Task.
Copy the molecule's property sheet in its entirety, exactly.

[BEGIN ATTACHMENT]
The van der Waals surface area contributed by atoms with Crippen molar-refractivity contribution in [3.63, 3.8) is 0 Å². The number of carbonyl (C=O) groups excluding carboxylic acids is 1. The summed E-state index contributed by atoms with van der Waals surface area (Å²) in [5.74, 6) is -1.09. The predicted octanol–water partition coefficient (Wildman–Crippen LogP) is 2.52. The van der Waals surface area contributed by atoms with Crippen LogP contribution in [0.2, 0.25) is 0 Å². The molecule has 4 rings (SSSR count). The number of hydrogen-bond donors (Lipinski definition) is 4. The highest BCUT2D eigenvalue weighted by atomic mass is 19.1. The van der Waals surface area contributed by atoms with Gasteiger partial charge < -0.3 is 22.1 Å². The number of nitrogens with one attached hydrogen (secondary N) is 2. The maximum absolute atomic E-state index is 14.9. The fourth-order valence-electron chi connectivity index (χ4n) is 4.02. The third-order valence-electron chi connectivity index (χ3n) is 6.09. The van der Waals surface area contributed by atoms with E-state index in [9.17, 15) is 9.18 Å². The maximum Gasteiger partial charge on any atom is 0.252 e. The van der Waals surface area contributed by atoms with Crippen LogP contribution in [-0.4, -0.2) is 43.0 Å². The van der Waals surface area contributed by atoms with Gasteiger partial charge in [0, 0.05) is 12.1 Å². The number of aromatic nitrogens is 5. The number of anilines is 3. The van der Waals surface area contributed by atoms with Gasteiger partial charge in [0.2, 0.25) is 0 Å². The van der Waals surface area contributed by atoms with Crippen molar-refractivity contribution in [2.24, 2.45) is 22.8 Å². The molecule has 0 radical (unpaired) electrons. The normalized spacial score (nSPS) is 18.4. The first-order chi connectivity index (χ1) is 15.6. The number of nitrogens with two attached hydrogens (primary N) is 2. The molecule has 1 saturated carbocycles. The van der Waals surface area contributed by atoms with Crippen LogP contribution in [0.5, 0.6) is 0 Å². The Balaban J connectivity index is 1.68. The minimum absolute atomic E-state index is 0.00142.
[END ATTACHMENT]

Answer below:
The van der Waals surface area contributed by atoms with Crippen molar-refractivity contribution in [3.63, 3.8) is 0 Å². The number of carbonyl (C=O) groups excluding carboxylic acids is 1. The summed E-state index contributed by atoms with van der Waals surface area (Å²) in [5.74, 6) is -1.09. The predicted octanol–water partition coefficient (Wildman–Crippen LogP) is 2.52. The van der Waals surface area contributed by atoms with Crippen LogP contribution in [0.2, 0.25) is 0 Å². The molecule has 4 rings (SSSR count). The number of hydrogen-bond donors (Lipinski definition) is 4. The highest BCUT2D eigenvalue weighted by atomic mass is 19.1. The van der Waals surface area contributed by atoms with Gasteiger partial charge < -0.3 is 22.1 Å². The number of nitrogens with one attached hydrogen (secondary N) is 2. The maximum absolute atomic E-state index is 14.9. The fourth-order valence-electron chi connectivity index (χ4n) is 4.02. The third-order valence-electron chi connectivity index (χ3n) is 6.09. The van der Waals surface area contributed by atoms with E-state index in [9.17, 15) is 9.18 Å². The maximum Gasteiger partial charge on any atom is 0.252 e. The van der Waals surface area contributed by atoms with Crippen LogP contribution in [-0.4, -0.2) is 43.0 Å². The van der Waals surface area contributed by atoms with Gasteiger partial charge in [0, 0.05) is 12.1 Å². The number of aromatic nitrogens is 5. The number of anilines is 3. The van der Waals surface area contributed by atoms with Gasteiger partial charge in [0.2, 0.25) is 0 Å². The van der Waals surface area contributed by atoms with Crippen molar-refractivity contribution in [2.24, 2.45) is 22.8 Å². The molecule has 0 radical (unpaired) electrons. The normalized spacial score (nSPS) is 18.4. The first-order chi connectivity index (χ1) is 15.6. The number of nitrogens with two attached hydrogens (primary N) is 2. The molecule has 1 saturated carbocycles. The van der Waals surface area contributed by atoms with Crippen LogP contribution in [0.5, 0.6) is 0 Å². The Balaban J connectivity index is 1.68. The minimum absolute atomic E-state index is 0.00142.